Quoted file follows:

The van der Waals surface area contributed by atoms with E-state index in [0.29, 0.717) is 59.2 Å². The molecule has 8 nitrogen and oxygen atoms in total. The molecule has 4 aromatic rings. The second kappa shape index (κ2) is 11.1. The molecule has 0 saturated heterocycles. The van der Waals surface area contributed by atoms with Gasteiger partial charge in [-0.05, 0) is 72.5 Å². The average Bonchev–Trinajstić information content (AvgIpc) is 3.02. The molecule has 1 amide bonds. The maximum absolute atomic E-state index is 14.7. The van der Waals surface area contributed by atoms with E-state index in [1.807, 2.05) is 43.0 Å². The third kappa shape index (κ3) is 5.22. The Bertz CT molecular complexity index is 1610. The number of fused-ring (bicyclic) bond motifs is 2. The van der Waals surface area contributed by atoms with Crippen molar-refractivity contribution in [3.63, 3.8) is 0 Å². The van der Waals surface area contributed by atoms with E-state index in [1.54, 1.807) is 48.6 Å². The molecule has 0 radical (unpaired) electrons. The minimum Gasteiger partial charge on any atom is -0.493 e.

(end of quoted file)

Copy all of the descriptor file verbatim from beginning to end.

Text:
The van der Waals surface area contributed by atoms with E-state index in [0.29, 0.717) is 59.2 Å². The molecule has 8 nitrogen and oxygen atoms in total. The molecule has 4 aromatic rings. The second kappa shape index (κ2) is 11.1. The molecule has 0 saturated heterocycles. The van der Waals surface area contributed by atoms with Gasteiger partial charge in [-0.05, 0) is 72.5 Å². The average Bonchev–Trinajstić information content (AvgIpc) is 3.02. The molecule has 1 amide bonds. The maximum absolute atomic E-state index is 14.7. The van der Waals surface area contributed by atoms with E-state index in [1.807, 2.05) is 43.0 Å². The third kappa shape index (κ3) is 5.22. The Bertz CT molecular complexity index is 1610. The number of fused-ring (bicyclic) bond motifs is 2. The van der Waals surface area contributed by atoms with Crippen molar-refractivity contribution in [3.63, 3.8) is 0 Å². The van der Waals surface area contributed by atoms with E-state index in [1.54, 1.807) is 48.6 Å². The molecule has 0 radical (unpaired) electrons. The minimum Gasteiger partial charge on any atom is -0.493 e.